Thomas, John F - Case Studies Bearing Upon Survival - The Cigar box
Type of Spiritual Experience
Despite the very long explanation given here around the cigar box, mind reading and telepathy of Dr Thomas’s perceptions would furnish all this information. Thomas would not have needed to be there, the link had already been established with Mrs Soule, all she had to do was renew it.
A description of the experience
Case Studies Bearing Upon Survival – John F Thomas
CASE I8. THE CIGAR BOX
A certain business firm sent Mr. T. a box of imported cigars for Christmas, 1926. The box came to Mr. T.'s office, where he kept it unopened in a drawer of his desk for a short time. He later took it home for consumption there. Mr. T.'s apartment, the one in which E. L. T. lived at the time of her death, is on the first floor of a duplex home, and is commonly referred to by the family as "downstairs," in distinction from the second floor, which is occupied by Mr. T.'s son, John, and family.
The box of cigars was put beside two others on a dresser in an unused sleeping room of the “downstairs " apartment. The two other boxes were familiar brands but the gift box was decidedly the most conspicuous and “different " one of the lot, as anyone who compares the three kinds of boxes may see. This box is distinguished by a seal shaped like a shield and resembling a coat-of-arms and in which the colors, red, green and blue predominate. The decorations on the box include a grayish face and bust of a woman, repeated seventeen times, and so arranged that the small face, only, shows seven times out of ten, to one looking down at the box.
In opening the box the revenue stamp at one end of the top and front, a printed label at the other end, and the seal or shield in the middle had been cut or torn across. On this seal in the form of a shield, the word "Claro" is printed in capitals. The opening of the box cut across the top of the "C" and through the “L" This would make it difficult to read all the letters.
Record 1. Mrs. Soule, February 9, 1927. Secretary, only. E. L T. writing.
“I saw downstairs a wooden box which was not very old or battered and I tried to remember how it looked that I might tell you about it. It had a, cover with some paper on it and the paper was partly torn but I read some of the letters on it. It has a grayish looking figure-a face, and there were two colors which were most in evidence-it looked like a shield with some blue and red and I think it was sort of coat of-[Hesitated]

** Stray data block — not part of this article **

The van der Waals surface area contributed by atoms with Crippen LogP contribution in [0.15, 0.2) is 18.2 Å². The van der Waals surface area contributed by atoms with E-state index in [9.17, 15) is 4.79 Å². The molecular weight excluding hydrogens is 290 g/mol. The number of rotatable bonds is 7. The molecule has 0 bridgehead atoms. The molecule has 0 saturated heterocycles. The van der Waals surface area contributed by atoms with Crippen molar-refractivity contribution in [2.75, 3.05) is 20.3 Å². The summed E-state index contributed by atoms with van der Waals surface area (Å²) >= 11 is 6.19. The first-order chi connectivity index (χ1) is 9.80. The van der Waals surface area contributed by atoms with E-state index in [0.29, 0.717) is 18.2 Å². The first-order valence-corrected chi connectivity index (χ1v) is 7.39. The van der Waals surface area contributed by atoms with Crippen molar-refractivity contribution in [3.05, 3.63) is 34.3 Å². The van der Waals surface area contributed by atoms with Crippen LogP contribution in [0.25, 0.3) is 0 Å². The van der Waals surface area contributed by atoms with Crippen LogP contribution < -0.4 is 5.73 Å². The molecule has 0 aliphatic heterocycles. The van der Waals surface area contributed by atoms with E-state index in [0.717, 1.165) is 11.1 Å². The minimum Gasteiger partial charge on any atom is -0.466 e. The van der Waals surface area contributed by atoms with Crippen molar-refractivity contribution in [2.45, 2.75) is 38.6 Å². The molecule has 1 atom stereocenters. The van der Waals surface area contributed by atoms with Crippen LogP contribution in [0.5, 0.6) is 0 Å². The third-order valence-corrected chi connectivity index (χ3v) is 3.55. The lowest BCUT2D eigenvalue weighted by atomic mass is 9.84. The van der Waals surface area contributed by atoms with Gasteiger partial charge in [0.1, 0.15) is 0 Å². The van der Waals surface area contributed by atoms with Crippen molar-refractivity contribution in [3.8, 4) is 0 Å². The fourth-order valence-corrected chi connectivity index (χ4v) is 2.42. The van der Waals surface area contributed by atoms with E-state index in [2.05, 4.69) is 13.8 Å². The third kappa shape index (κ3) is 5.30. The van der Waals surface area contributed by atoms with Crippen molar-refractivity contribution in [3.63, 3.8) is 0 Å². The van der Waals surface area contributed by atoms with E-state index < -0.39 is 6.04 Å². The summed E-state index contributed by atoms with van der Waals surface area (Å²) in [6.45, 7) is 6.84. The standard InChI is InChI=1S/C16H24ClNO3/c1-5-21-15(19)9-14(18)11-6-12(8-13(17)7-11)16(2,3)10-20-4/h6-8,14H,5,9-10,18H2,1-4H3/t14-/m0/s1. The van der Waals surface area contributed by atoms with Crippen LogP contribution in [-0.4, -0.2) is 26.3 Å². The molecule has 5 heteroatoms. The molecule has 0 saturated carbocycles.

(Was it a coat of arms?)
arms. I was trying to write the arms-yes. It was something like what comes on foreign biscuit boxes like Huntley and Palmer. And I think you will find what I mean. It was not very large but something came in it. It is hard to do this sort of thing but I want to get something that you can verify at once and not have to wait so long to get word from people who are not so much interested."
Record 2. Mrs. Soule, February 28, 1927, secretary alone. Secretary says,
“May I say something here for Mr. Thomas?"
She then gave his message about the identification of the box, asked if the communicator knew what was in it. Reply was only,
“I will take that up later“
Record 3. Mrs. Soule, April 11, 1927, J. F. T. and secretary. E. L. T. writing. [This record follows without omission the one reported in the "Gum Case," the one habit, apparently by association of ideas, suggesting the other.]
“And then the tobacco habit-we understand that, don't we?
And we know where cigars are sometimes given as presents and brought home from other places for future home consumption. I am referring to this as a test and you had some given you once that I promised to refer to and here it is as the rest of that box test."
AII the descriptive points given by the communicator are specific and correct and, since this was the only box of that brand Mr. T. ever had, unmistakably point out the gift box. Mr. T. has tried out the description several times by asking a friend to select from several cigar boxes the one meant by the points above quoted. In every case the correct one has been chosen. In the phrase, “the tobacco habit, we understand that, don’t we? “ the background of good-natured difference of opinion held by Mr. T. end E. L. T. is correctly assumed. The “box test” is completed not only by the correct mention of what the box contained, but by the added information that these cigars were a gift and were brought home from another place “for future home consumption" It might be added that Mr. T. frequently keeps boxes of cigars at the office so that it is not a settled thing that he should bring such boxes as this home. Specific knowledge is shown here which neither chance, inference or antecedent probability can explain. Certainly the description came from one who had seen the box and, if we can assume that they were not inferences, the other facts given in this case; i. e., the “downstairs” reference, the “gift brought home from another place for future home consumption," and the implication on the "we understand the tobacco habit " reference, all of which are correct, show intimate knowledge. The company that gave the cigars to Mr. T. was very highly regarded by E. L. T. and her relations with it would presumably be more in her mind than those with the numerous other companies with which she had dealings. It is natural, therefore, that, about a week after the cigar box incident is closed, there is a correct statement through Mrs. Soule of a gift by this same company to E. L. T., herself.
Record. Mrs. Soule, April 18, 1927, secretary alone.
“Now, I want to write about something else. It is an umbrella. It was a gift and it is good. It was not the old one which I had long ago as a gift, but the one I refer to is blue, dark blue."
This gift, a dark blue umbrella, an unusually good one, is still, unused, in the Thomas home.